australian aviation logo

Delay in vital test led to distress for family of crash victims

written by Adam Thorn | May 28, 2023

The de Havilland Canada DHC-2 Beaver floatplane, VH-NOO (ATSB)

A delay in performing a carbon monoxide test on the deceased pilot involved in a seaplane crash added to the distress of the victims’ relatives, a coroner has said.

The aircraft nosedived into Jerusalem Bay, NSW, in 2017, killing six people, and a later ATSB report revealed the elevated carboxyhaemoglobin levels would have “almost certainly” led the pilot to feel disorientated.

On Friday, Deputy State Coroner Derek Lee reiterated the ATSB’s findings but revealed that carbon monoxide detection was not undertaken as part of the usual toxicological tests in a post mortem.

While the absence of the tests was highlighted in reports to both the police and ATSB, both agencies mistakenly assumed it had been done.

Magistrate Lee said that while it was “not unreasonable” an assumption, it was “regrettable” no action was taken in 2018 – with arrangements for the tests not coming until a year later.


The incident claimed the lives of pilot Gareth Morgan and five passengers: Richard Cousins, his two sons Edward and William, fiancé Emma and her daughter Heather.

A final ATSB report on the crash of the Beaver floatplane revealed how several pre-existing cracks in the aircraft engine’s exhaust collector ring released exhaust gas into the engine/accessory bay. This then likely entered the cabin through holes in the main firewall where three bolts were missing.

The pilot also undertook a 27-minute taxi to free the dock for another arriving and departing aircraft before the passengers were boarded – a move that likely exacerbated the pilot’s elevated carboxyhaemoglobin level.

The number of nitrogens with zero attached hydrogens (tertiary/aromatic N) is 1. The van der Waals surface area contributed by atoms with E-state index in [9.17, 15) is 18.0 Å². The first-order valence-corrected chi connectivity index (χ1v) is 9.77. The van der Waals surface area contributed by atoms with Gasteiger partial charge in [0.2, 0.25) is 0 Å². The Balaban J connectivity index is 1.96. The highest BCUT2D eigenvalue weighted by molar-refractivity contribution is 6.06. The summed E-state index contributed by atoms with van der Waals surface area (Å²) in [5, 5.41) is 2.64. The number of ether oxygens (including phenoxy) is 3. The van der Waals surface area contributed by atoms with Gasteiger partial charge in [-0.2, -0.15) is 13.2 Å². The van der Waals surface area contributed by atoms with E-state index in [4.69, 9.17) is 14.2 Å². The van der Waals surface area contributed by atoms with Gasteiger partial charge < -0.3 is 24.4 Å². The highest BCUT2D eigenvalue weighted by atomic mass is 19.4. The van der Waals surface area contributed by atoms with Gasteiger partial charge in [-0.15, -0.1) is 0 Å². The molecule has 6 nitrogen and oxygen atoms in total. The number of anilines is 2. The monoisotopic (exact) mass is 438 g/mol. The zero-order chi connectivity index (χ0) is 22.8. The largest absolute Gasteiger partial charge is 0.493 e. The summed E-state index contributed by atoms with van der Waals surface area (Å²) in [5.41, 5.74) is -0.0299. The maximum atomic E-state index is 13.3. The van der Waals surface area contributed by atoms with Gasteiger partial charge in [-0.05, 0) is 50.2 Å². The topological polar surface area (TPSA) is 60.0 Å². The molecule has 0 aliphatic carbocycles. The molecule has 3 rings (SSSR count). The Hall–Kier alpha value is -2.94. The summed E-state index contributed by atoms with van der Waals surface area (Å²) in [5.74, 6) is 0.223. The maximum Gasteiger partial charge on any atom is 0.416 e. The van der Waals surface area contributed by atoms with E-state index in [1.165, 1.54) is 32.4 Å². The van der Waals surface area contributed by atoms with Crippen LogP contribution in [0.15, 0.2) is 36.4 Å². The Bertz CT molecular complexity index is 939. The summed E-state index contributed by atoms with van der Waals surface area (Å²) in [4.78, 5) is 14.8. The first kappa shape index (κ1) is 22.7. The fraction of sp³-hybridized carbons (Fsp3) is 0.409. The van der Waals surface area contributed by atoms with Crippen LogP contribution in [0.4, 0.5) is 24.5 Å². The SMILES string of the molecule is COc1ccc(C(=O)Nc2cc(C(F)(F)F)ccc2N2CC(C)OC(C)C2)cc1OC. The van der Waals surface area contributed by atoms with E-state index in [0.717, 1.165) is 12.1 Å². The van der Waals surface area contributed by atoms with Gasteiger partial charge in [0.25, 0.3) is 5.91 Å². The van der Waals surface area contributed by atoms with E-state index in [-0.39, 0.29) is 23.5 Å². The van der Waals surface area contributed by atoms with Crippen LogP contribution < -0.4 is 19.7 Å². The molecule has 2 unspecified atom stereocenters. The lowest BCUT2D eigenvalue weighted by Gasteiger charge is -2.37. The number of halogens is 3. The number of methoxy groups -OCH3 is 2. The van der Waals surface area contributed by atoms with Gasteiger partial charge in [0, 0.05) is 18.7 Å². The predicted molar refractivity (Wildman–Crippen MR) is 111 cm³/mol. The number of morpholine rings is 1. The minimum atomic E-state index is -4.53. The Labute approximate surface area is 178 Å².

“Shortly after take-off for the return flight from Cottage Bay to Sydney Harbour’s Rose Bay, the aircraft conducted a 270-degree right turn in Cowan Water and then entered Jerusalem Bay, below the height of the surrounding terrain,” said then-ATSB chief commissioner Greg Hood in January 2021.

“It stopped climbing, continued along the bay and then made a very steep right turn. The aircraft’s nose then dropped, and the aircraft collided with the water.”

From a detailed analysis of photos recovered from the camera of one of the passengers on board the aircraft, as well as witness accounts, the ATSB was able to establish the accident sequence of events and found that some of the circumstances of the flight were unexpected, given the nature of the flight and the pilot’s significant level of experience.

“The aircraft entered a known confined area, Jerusalem Bay, below the height of the surrounding terrain, when there was no operational need to enter the bay,” Hood added.

“Further, the aircraft did not continue to climb despite being in the climb configuration, and a steep turn was performed at low‑level and at a bank angle in excess of what was required.

“The aircraft likely aerodynamically stalled, with insufficient height to recover before colliding with the water.”

You need to be a member to post comments. Become a member today!

You don't have credit card details available. You will be redirected to update payment method page. Click OK to continue.